At Corning, we are constantly innovating to meet the needs of our customers and consumers with our materials science expertise. A prime example of this continuous innovation is our Corning® Gorilla® Glass product. Since its launch in 2007, we brought four more generations of our tough, damage-resistant cover glass to the consumer electronics industry. We’ve even tailored Gorilla Glass to meet new needs in different industries, including exciting applications in windshields and interior touchscreens in the automotive industry.
Testing the Limits of Glass
Testing the Limits of Glass
Our Materials Science Expertise and Rigorous Testing
So how is Corning able to innovate at such a pace and still consistently produce industry-leading products like Corning® Gorilla® Glass 5? The answer is our more than 160-year history of materials science expertise. This means our scientists not only know how to make the advanced materials we sell but also how to test them to ensure their adherence to tight customer specifications.
Because scientific standards indicate testing should simulate real-world events in a controlled environment, part of our expertise has become our ability to create tests in the lab that simulate real-world situations. This ability has served us well from the very first Gorilla Glass composition and continues to serve us today with the Gorilla Glass 5 and Gorilla Glass SR+ products.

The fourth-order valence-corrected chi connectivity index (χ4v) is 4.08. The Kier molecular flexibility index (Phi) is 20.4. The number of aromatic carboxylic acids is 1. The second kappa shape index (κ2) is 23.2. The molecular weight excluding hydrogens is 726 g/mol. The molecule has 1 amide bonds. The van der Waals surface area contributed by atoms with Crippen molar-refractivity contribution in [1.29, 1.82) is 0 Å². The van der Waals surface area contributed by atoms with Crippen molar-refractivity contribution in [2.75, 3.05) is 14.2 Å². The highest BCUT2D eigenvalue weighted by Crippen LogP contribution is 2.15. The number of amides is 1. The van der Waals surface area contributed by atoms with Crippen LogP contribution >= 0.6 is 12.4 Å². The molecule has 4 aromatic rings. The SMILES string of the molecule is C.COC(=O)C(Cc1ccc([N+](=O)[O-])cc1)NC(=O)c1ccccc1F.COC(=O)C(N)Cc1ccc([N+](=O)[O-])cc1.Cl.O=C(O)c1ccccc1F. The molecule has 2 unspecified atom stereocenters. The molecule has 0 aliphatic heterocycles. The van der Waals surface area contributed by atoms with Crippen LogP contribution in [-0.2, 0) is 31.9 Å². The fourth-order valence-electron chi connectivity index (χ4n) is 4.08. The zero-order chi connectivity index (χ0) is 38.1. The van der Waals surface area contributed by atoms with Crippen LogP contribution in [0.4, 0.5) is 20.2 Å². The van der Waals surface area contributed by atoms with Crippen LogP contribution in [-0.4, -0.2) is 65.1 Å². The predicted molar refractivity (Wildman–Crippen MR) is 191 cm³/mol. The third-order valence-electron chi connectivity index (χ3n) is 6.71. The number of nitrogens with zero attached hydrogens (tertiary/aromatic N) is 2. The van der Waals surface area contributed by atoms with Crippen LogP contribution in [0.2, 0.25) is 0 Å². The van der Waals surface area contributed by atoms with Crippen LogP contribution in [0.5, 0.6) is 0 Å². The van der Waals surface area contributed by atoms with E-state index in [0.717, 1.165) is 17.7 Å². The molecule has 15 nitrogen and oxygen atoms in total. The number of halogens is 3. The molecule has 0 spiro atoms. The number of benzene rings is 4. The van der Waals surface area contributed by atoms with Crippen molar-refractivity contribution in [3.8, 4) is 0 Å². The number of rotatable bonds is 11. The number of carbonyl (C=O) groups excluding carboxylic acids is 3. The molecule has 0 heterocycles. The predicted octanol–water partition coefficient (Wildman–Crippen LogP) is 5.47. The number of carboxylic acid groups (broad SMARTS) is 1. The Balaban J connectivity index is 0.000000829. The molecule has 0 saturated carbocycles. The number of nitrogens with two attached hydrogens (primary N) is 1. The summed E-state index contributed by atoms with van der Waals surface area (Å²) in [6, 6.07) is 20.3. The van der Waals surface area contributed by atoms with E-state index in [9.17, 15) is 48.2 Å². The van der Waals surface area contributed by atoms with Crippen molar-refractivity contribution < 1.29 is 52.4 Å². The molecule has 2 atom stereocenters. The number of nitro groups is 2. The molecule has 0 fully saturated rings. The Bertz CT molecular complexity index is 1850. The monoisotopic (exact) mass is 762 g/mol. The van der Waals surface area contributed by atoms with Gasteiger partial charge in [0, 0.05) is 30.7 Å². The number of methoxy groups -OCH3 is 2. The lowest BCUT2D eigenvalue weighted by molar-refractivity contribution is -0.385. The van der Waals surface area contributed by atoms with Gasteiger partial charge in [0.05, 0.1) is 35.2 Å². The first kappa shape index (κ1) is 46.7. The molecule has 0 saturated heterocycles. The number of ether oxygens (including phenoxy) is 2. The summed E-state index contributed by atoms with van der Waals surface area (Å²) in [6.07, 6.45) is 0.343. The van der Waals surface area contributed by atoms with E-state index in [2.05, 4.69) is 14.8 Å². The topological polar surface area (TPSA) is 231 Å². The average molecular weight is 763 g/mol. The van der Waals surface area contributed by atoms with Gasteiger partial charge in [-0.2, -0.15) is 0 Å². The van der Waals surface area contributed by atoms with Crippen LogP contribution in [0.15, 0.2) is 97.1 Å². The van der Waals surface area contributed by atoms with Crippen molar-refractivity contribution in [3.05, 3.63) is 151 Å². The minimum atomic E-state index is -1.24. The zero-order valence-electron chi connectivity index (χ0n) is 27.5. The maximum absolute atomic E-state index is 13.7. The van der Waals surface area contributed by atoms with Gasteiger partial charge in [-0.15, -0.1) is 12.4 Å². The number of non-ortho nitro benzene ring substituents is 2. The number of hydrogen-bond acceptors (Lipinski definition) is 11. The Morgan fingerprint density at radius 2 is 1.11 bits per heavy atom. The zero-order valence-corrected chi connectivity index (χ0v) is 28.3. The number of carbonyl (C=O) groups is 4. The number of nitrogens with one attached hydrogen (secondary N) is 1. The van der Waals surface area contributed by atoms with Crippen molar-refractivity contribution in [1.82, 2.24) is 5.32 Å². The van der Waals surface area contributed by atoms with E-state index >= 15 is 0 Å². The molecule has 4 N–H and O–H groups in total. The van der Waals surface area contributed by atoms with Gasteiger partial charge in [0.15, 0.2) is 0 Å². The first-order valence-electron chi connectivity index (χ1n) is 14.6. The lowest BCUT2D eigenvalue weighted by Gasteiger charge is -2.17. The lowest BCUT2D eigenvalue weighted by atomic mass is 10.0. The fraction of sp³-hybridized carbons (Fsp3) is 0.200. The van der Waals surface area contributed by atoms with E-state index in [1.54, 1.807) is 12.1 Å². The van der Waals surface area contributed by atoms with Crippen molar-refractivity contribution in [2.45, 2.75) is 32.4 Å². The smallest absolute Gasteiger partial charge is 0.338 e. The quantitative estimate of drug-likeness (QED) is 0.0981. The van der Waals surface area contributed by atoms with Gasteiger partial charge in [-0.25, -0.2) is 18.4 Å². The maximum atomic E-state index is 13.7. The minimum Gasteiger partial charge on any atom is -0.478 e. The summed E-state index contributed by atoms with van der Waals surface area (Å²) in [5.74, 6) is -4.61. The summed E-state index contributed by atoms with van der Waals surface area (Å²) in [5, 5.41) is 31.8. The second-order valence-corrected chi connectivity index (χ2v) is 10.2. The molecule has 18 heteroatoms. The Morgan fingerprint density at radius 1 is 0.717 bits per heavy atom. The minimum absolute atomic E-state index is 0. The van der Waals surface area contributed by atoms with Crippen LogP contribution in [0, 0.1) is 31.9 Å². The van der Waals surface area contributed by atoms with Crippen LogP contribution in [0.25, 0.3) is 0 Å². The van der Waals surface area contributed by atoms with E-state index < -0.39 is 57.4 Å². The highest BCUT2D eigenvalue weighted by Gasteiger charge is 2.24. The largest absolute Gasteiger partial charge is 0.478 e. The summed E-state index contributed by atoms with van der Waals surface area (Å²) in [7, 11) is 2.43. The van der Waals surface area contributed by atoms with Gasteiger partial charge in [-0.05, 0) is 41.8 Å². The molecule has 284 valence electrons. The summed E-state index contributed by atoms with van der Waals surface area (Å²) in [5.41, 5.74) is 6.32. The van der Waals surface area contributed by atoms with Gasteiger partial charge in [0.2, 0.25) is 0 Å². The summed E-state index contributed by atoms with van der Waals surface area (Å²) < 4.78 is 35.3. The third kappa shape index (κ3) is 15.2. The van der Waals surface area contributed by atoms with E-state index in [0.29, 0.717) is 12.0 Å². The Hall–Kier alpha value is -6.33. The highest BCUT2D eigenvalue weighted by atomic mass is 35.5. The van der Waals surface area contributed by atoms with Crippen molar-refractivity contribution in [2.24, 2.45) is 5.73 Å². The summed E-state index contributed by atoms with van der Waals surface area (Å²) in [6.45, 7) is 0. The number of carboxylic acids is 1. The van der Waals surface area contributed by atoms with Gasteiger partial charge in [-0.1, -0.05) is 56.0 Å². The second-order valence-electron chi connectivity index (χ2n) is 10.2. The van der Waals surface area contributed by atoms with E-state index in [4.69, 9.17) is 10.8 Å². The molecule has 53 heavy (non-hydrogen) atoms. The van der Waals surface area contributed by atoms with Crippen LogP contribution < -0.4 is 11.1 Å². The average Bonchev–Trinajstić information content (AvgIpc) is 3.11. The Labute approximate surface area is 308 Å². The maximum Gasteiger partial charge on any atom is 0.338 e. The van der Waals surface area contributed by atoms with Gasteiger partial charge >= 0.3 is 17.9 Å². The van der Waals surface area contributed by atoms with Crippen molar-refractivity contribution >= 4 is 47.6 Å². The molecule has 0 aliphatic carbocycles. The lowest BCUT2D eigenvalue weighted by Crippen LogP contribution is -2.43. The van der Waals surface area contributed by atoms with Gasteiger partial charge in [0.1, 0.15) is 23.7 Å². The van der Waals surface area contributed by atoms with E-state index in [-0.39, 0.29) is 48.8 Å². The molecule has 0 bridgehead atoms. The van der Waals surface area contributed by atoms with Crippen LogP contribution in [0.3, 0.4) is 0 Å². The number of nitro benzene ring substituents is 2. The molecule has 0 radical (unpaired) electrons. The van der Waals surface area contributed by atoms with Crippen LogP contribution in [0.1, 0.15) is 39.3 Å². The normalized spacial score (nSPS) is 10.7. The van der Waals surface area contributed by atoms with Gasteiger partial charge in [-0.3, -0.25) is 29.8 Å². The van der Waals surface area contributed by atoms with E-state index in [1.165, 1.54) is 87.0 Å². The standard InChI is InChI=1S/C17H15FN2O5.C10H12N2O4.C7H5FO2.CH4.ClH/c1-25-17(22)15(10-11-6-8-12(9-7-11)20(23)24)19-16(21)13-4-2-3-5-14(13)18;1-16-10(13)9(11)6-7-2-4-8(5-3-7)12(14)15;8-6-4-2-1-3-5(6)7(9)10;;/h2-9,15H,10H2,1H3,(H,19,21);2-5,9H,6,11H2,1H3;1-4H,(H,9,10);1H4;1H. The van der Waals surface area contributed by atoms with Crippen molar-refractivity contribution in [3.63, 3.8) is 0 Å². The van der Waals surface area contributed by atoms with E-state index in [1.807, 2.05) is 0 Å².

How We Tested Gorilla Glass 5
A recent consumer survey identified cover glass breakage as the No. 1 consumer complaint, followed by scratching. These two common cover glass issues are influenced by glass composition and overall device design. One measure, hardness, provides some insight into scratch behavior. While another measure, retained strength, provides insight into breakage. Our scientists kept these elements in mind when creating the tests we used to develop Gorilla Glass 5.
Component Level Testing
At the component level – tests on the glass alone – we abraded our glass to mimic scratch damage that may occur in day-to-day activities, such as being carried in a pocket or purse. We call this test the purse tumble test – a consistent testing methodology used on prior versions of Gorilla Glass. Using software that precisely measures digital images, we see that Gorilla Glass 5 outperforms competitive aluminosilicate glasses, yielding a less damaged surface area: 0.4% vs. 1.1% damage to the glass.
System Level Testing
At the system level – tests of how the glass works within a device – we designed a carrier or “mock device” to imitate real-world device drops that often lead to cover glass breakage. In these tests, we dropped the carrier containing the glass onto sharp-contact surfaces, as well as surfaces that simulate sharp-contact damage (such as coarse, 180-grit sandpaper). In the past, system-level tests were performed on smooth surfaces. Corning scientists discovered that device drop testing on smooth surfaces does not adequately simulate field usage and failure conditions; rough surfaces like concrete and asphalt are the cause of the vast majority of drop breakage in the field.
These two types of testing help ensure that our glass continues to perform to meet and exceed industry standards. As our materials continue to evolve and change to address new challenges in even more varied industries, our testing methodology will continue to change.